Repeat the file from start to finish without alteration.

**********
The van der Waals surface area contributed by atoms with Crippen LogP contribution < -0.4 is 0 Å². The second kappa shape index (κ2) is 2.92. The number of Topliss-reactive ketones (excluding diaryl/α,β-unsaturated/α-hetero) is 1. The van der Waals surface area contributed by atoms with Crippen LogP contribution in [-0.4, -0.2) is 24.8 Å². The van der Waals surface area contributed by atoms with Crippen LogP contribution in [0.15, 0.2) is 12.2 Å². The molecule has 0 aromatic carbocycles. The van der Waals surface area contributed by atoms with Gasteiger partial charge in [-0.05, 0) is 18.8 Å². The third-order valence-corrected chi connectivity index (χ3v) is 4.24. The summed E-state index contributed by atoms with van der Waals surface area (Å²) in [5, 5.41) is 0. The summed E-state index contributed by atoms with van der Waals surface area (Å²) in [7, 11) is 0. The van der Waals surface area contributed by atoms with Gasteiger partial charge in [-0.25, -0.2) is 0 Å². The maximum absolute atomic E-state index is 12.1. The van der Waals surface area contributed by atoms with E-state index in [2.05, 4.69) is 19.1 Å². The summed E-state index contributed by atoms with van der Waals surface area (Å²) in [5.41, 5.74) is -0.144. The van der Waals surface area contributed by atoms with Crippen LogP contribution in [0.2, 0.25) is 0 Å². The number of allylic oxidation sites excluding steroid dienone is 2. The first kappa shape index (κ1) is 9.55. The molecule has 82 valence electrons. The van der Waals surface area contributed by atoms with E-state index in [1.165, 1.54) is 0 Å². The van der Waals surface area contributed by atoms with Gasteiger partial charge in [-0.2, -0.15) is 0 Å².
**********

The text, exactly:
The van der Waals surface area contributed by atoms with Crippen LogP contribution < -0.4 is 0 Å². The second kappa shape index (κ2) is 2.92. The number of Topliss-reactive ketones (excluding diaryl/α,β-unsaturated/α-hetero) is 1. The van der Waals surface area contributed by atoms with Crippen LogP contribution in [-0.4, -0.2) is 24.8 Å². The van der Waals surface area contributed by atoms with Crippen LogP contribution in [0.15, 0.2) is 12.2 Å². The molecule has 0 aromatic carbocycles. The van der Waals surface area contributed by atoms with Gasteiger partial charge in [-0.05, 0) is 18.8 Å². The third-order valence-corrected chi connectivity index (χ3v) is 4.24. The summed E-state index contributed by atoms with van der Waals surface area (Å²) in [5, 5.41) is 0. The summed E-state index contributed by atoms with van der Waals surface area (Å²) in [7, 11) is 0. The van der Waals surface area contributed by atoms with Gasteiger partial charge in [-0.25, -0.2) is 0 Å². The maximum absolute atomic E-state index is 12.1. The van der Waals surface area contributed by atoms with E-state index in [2.05, 4.69) is 19.1 Å². The summed E-state index contributed by atoms with van der Waals surface area (Å²) in [5.41, 5.74) is -0.144. The van der Waals surface area contributed by atoms with Crippen LogP contribution in [0.2, 0.25) is 0 Å². The number of allylic oxidation sites excluding steroid dienone is 2. The first kappa shape index (κ1) is 9.55. The molecule has 82 valence electrons. The van der Waals surface area contributed by atoms with E-state index in [1.165, 1.54) is 0 Å². The van der Waals surface area contributed by atoms with Gasteiger partial charge in [-0.2, -0.15) is 0 Å².